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"I hope this doesn't turn into an occupation," Stephen Colbert cried out to hundreds of ecstatic students squeezed into the historic Cistern Yard at the College of Charleston.

With those words, The Colbert Report star proved once again that he speaks the language of young voters better than any politician – except perhaps Ron Paul.

The faux Republican satirist brought his ersatz and oddly educational political campaign to his hometown of Charleston on Friday and, since he is not on the ballot in Saturday's South Carolina primary, urged his fans to vote for Herman Cain instead.

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"I came to praise one man. One Her-man," he joked. "Important note: a her-man is not the same as a she-male. I don't want to frighten off any [Rick]Santorum supporters."

Mr. Cain, the Atlanta businessman who dropped out of the GOP race too late to get his name off the ballot, played along to headline the "Rock Me Like a Herman Cain South Cain-olina Primary Rally." But in keeping with his "unconventional endorsement" of the American people, Mr. Cain told those in the crowd not to waste their vote on him.

One person in the audience held up a "Palin/Colbert" placard – a sign, if any was needed, that there was nothing very serious about this political rally.

Yet, Mr. Colbert has sparked a serious debate about whether his use of comedy to draw attention to money in U.S. politics – he has formed a so-called super political action committee named Making a Better Tomorrow, Tomorrow – is turning young people into cynics before they cast their first ballot.

"I think it's hilarious," offered Amanda Dolan, 22, a psychology major who described herself as "a Republican on monetary issues and a Democrat on social issues."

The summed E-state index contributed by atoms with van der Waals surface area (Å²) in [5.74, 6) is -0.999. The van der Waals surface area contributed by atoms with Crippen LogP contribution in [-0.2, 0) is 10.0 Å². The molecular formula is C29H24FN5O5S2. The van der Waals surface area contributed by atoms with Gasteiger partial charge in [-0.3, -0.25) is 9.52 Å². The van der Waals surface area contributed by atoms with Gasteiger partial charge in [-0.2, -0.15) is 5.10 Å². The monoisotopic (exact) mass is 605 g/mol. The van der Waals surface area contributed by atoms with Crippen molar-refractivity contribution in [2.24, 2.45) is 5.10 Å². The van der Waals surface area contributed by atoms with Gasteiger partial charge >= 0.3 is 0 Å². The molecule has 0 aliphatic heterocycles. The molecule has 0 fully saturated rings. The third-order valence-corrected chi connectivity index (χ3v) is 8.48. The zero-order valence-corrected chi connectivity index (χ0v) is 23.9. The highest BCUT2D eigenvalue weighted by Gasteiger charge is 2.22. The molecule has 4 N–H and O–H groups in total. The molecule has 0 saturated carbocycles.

She said she did not intend to vote in Saturday's primary because the only candidate she might consider – Mr. Paul, the libertarian Texas congressman – "doesn't have a chance."

Ms. Dolan said she would vote for President Barack Obama in the fall if either Mitt Romney or Newt Gingrich wins the Republican nomination.

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"Newt comes up with a lot of good ideas, but I don't trust him whatsoever," she said. "I think of Romney as an absolute narcissist businessman."

Mr. Colbert, who has formed an exploratory committee to examine whether he will launch a presidential bid of his own, promised to spurn negative attacks on his rivals.

"I won't be saying things like, 'the only difference between Mitt Romney and a statue of Mitt Romney is that the statue never changes its position.' "

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About the Author

Columnist Konrad Yakabuski writes on politics, policy and business for The Globe and Mail’s Comment section and Report on Business. More

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